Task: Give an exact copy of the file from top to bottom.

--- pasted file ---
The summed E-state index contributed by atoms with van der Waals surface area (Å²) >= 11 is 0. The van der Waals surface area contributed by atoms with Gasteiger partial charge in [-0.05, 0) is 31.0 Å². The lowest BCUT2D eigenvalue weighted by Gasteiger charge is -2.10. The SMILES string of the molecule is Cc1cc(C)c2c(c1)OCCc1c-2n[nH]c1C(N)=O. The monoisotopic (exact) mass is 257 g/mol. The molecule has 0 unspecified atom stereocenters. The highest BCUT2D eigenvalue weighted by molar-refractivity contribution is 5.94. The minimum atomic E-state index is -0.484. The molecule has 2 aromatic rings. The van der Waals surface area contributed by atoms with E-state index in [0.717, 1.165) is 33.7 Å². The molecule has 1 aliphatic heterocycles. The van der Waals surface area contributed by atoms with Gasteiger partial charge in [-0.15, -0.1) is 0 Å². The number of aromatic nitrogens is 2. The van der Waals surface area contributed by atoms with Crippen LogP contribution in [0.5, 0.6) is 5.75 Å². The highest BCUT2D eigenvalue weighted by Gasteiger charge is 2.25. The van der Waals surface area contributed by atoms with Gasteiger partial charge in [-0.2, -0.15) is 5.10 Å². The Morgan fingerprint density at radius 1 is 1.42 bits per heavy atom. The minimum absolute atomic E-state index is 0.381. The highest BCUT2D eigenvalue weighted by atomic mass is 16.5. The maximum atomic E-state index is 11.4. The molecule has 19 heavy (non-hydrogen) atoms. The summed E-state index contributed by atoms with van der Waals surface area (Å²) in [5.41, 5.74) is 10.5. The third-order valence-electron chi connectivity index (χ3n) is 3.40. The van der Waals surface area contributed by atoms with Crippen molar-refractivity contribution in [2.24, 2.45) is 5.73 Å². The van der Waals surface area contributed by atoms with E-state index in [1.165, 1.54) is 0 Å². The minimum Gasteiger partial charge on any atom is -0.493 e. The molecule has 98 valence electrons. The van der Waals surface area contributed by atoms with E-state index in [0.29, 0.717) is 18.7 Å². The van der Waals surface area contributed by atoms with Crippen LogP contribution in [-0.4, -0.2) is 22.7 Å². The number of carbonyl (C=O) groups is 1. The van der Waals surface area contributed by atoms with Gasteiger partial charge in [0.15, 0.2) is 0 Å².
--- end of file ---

The summed E-state index contributed by atoms with van der Waals surface area (Å²) >= 11 is 0. The van der Waals surface area contributed by atoms with Gasteiger partial charge in [-0.05, 0) is 31.0 Å². The lowest BCUT2D eigenvalue weighted by Gasteiger charge is -2.10. The SMILES string of the molecule is Cc1cc(C)c2c(c1)OCCc1c-2n[nH]c1C(N)=O. The monoisotopic (exact) mass is 257 g/mol. The molecule has 0 unspecified atom stereocenters. The highest BCUT2D eigenvalue weighted by molar-refractivity contribution is 5.94. The minimum atomic E-state index is -0.484. The molecule has 2 aromatic rings. The van der Waals surface area contributed by atoms with E-state index in [0.717, 1.165) is 33.7 Å². The molecule has 1 aliphatic heterocycles. The van der Waals surface area contributed by atoms with Gasteiger partial charge in [-0.15, -0.1) is 0 Å². The number of aromatic nitrogens is 2. The van der Waals surface area contributed by atoms with Crippen LogP contribution in [0.5, 0.6) is 5.75 Å². The highest BCUT2D eigenvalue weighted by Gasteiger charge is 2.25. The van der Waals surface area contributed by atoms with Gasteiger partial charge in [-0.2, -0.15) is 5.10 Å². The Morgan fingerprint density at radius 1 is 1.42 bits per heavy atom. The minimum absolute atomic E-state index is 0.381. The highest BCUT2D eigenvalue weighted by atomic mass is 16.5. The maximum atomic E-state index is 11.4. The molecule has 19 heavy (non-hydrogen) atoms. The summed E-state index contributed by atoms with van der Waals surface area (Å²) in [5.41, 5.74) is 10.5. The third-order valence-electron chi connectivity index (χ3n) is 3.40. The van der Waals surface area contributed by atoms with Crippen molar-refractivity contribution in [2.24, 2.45) is 5.73 Å². The van der Waals surface area contributed by atoms with E-state index in [1.165, 1.54) is 0 Å². The minimum Gasteiger partial charge on any atom is -0.493 e. The molecule has 98 valence electrons. The van der Waals surface area contributed by atoms with E-state index in [0.29, 0.717) is 18.7 Å². The van der Waals surface area contributed by atoms with Crippen LogP contribution in [-0.4, -0.2) is 22.7 Å². The number of carbonyl (C=O) groups is 1. The van der Waals surface area contributed by atoms with Gasteiger partial charge in [0.15, 0.2) is 0 Å².